We are delighted to welcome to Hong Kong Michael Freeman to lecture on “The Sudan: A Portrait of its Wonders”. This lecture, with its associated book, Sudan: the Land and the People, was received with much acclaim at RGS London, with nearly 900 Fellows and guests attending.
The Sudan, the largest but perhaps least known country in Africa, is a kaleidoscope of different cultures from the Nubian builders of the wonders of present-day Egypt, the Arab north, to the celebrated tribes and wildlife of the largely inaccessible Sudd swamps in the south. It is also a country of beautiful landscapes, from several mountain ranges set in stunning desert scenery, to the Blue and White Niles meeting in its capital, Khartoum, to its coastline running along the Red Sea.
Mr. Freeman and his team were the first outsiders in more than 20 years to be allowed unrestricted access to the country. This lecture is a testament to the use they made of this unique experience. Mr. Freeman, the author of 109 books of and on photography, has also written for almost every famous publication worldwide. As Paul Theroux wrote of his work on the Sudan: "his magnificent book gives the country a face - irresistible, photogenic, bewitching and profoundly human".
Mr. Freeman completed over two years of photographing the Sudan in 2005, undertaken with two friends, Timothy Carney, a former United States Ambassador to the Sudan and Vicki Butler, a writer and journalist. Ambassador Carney had publicly disagreed with the Madeleine Allbright’s policy towards the country and the three friends decided to produce a book that would present the first in-depth view of the totality of Africa’s largest nation. The team overcame enormous difficulties, both political and logistical, of travelling unhindered around such a vast country with poor or non-existent infrastructure. While a ceasefire was in place during this period, several civil wars were still in fact continuing. Thanks to the high regard in which Ambassador Carney, Ms Butler and Mr. Freeman were held by governments on both sides of the various wars, Mr. Freeman was allowed unique and total access to the country.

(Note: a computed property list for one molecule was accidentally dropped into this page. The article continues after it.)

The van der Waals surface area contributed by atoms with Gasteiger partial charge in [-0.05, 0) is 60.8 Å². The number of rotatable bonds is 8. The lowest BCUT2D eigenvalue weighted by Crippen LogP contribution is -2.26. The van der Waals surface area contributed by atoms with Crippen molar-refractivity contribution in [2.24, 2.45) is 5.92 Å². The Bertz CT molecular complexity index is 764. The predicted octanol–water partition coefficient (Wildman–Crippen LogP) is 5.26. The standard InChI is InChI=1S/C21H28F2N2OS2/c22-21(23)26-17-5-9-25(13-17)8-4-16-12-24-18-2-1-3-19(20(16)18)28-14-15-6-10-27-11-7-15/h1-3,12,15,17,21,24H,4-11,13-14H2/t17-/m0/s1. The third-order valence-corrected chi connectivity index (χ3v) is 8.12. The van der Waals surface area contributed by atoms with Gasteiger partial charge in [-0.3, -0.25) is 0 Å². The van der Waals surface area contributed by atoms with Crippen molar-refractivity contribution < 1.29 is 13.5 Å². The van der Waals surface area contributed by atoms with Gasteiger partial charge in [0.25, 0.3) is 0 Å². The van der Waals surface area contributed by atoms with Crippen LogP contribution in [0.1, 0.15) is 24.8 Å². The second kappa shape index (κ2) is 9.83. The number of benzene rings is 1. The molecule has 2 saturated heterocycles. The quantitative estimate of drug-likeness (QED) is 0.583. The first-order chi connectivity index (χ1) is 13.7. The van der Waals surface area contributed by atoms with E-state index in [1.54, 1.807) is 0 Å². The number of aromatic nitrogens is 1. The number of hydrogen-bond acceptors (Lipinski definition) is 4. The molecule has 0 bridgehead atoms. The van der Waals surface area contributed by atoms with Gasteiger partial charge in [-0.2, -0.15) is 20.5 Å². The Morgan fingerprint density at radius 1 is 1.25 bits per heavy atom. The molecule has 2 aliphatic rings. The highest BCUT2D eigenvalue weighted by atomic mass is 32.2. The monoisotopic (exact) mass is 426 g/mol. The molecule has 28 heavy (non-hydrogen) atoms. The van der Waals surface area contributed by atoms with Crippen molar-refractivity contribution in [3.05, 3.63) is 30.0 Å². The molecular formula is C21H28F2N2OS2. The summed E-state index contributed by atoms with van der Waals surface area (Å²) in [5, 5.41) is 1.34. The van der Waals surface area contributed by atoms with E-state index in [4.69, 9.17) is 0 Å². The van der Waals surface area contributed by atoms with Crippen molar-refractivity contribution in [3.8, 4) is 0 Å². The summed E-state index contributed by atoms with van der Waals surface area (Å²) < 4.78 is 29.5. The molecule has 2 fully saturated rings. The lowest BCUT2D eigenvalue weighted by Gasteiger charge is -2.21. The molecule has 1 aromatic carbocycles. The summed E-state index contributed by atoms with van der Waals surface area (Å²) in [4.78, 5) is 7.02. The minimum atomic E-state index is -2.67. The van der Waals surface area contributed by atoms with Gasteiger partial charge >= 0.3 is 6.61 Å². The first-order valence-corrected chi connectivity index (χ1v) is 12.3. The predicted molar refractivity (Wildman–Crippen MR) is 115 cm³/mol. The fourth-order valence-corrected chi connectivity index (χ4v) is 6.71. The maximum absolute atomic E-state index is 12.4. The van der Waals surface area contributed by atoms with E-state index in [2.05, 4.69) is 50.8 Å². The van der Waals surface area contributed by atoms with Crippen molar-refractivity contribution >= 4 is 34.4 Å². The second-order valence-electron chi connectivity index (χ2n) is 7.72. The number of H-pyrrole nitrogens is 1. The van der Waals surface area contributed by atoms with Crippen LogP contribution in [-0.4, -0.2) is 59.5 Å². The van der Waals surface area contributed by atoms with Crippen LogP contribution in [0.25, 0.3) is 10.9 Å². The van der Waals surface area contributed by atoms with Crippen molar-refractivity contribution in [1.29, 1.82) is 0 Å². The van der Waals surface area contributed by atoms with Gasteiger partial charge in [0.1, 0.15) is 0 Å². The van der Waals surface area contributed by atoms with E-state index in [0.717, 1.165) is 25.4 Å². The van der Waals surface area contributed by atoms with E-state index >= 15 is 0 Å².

The Sudan has borders with no fewer than nine countries, also an 850 km coastline on the Red Sea. Until independence in 1956, Khartoum, the scene of General Gordon’s famous stand, was a popular overland stop across Africa at a time when it was possible to travel from Jerusalem to Cape Town without leaving British soil. The British authorities ran the Sudan as essentially various separate territories, principally based on religion. The Sudan's modern history, however, has been plagued by civil wars leading to the virtual closure of the country to outsiders, until Mr. Freeman’s recent expeditions.
Michael Freeman was educated at Brasenose College, Oxford, where he read geography, and then worked in advertising in London for six years. In 1971 he decided to travel up the Amazon. The resulting pictures soon established him as one of the world’s great photographers and were used by Time-Life Books for the first book, The Amazon, in the extensive series The World's Wild Places.
Principal photographer for the Smithsonian Magazine for many years, Mr. Freeman's work has been widely published internationally in all major magazines, including GEO , the Sunday Times Magazine, Smithsonian, Life, International Wildlife, Stern, Paris-Match, the Telegraph Magazine, the Observer, the Independent, Design Magazine, GQ Magazine, National Geographic, Omni, Condé Nast Traveler, Illustrated London News, Merian, Newsweek and Asahi Shimbum among innumerable others. He has also published 109 books on subjects as varied as Angkor, Frank Lloyd Wright, contemporary Chinese and Japanese design and the sacred sites of Asia, and has written many of these as well as producing the photography.
Members and their guests are most welcome to attend this lecture, which is HK$100 for Members and HK$150 for guests and others